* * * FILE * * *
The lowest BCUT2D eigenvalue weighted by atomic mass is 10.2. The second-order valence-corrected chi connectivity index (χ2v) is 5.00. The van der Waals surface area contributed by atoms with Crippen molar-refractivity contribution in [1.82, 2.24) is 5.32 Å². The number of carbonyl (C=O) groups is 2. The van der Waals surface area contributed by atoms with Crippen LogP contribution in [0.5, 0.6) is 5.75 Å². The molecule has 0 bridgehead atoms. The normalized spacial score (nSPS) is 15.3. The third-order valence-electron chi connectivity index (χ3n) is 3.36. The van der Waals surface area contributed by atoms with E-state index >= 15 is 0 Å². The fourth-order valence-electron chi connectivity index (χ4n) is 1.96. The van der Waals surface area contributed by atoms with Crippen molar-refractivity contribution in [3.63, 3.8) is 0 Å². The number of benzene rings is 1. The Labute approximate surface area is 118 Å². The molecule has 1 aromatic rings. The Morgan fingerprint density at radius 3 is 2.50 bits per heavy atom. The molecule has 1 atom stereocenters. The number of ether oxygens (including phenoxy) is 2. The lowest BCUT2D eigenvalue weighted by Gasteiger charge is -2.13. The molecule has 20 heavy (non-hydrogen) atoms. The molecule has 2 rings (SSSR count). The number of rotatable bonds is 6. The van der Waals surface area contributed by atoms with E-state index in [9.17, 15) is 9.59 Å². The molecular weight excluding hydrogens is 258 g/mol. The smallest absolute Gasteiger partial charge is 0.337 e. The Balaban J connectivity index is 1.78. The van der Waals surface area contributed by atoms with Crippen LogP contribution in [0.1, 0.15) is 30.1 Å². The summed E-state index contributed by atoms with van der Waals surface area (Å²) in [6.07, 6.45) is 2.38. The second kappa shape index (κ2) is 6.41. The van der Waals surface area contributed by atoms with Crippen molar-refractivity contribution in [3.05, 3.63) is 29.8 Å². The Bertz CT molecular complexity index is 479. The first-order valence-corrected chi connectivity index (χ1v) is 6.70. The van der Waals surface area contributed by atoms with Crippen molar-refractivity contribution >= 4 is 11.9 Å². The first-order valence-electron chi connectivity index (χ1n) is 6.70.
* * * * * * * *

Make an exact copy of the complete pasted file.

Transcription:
The lowest BCUT2D eigenvalue weighted by atomic mass is 10.2. The second-order valence-corrected chi connectivity index (χ2v) is 5.00. The van der Waals surface area contributed by atoms with Crippen molar-refractivity contribution in [1.82, 2.24) is 5.32 Å². The number of carbonyl (C=O) groups is 2. The van der Waals surface area contributed by atoms with Crippen LogP contribution in [0.5, 0.6) is 5.75 Å². The molecule has 0 bridgehead atoms. The normalized spacial score (nSPS) is 15.3. The third-order valence-electron chi connectivity index (χ3n) is 3.36. The van der Waals surface area contributed by atoms with E-state index >= 15 is 0 Å². The fourth-order valence-electron chi connectivity index (χ4n) is 1.96. The van der Waals surface area contributed by atoms with Crippen molar-refractivity contribution in [3.63, 3.8) is 0 Å². The number of benzene rings is 1. The Labute approximate surface area is 118 Å². The molecule has 1 aromatic rings. The Morgan fingerprint density at radius 3 is 2.50 bits per heavy atom. The molecule has 1 atom stereocenters. The number of ether oxygens (including phenoxy) is 2. The lowest BCUT2D eigenvalue weighted by Gasteiger charge is -2.13. The molecule has 20 heavy (non-hydrogen) atoms. The molecule has 2 rings (SSSR count). The number of rotatable bonds is 6. The van der Waals surface area contributed by atoms with E-state index in [9.17, 15) is 9.59 Å². The molecular weight excluding hydrogens is 258 g/mol. The smallest absolute Gasteiger partial charge is 0.337 e. The Balaban J connectivity index is 1.78. The van der Waals surface area contributed by atoms with Crippen LogP contribution in [0.1, 0.15) is 30.1 Å². The summed E-state index contributed by atoms with van der Waals surface area (Å²) in [6.07, 6.45) is 2.38. The second kappa shape index (κ2) is 6.41. The van der Waals surface area contributed by atoms with Crippen molar-refractivity contribution in [3.05, 3.63) is 29.8 Å². The Bertz CT molecular complexity index is 479. The first-order valence-corrected chi connectivity index (χ1v) is 6.70. The van der Waals surface area contributed by atoms with Crippen molar-refractivity contribution >= 4 is 11.9 Å². The first-order valence-electron chi connectivity index (χ1n) is 6.70.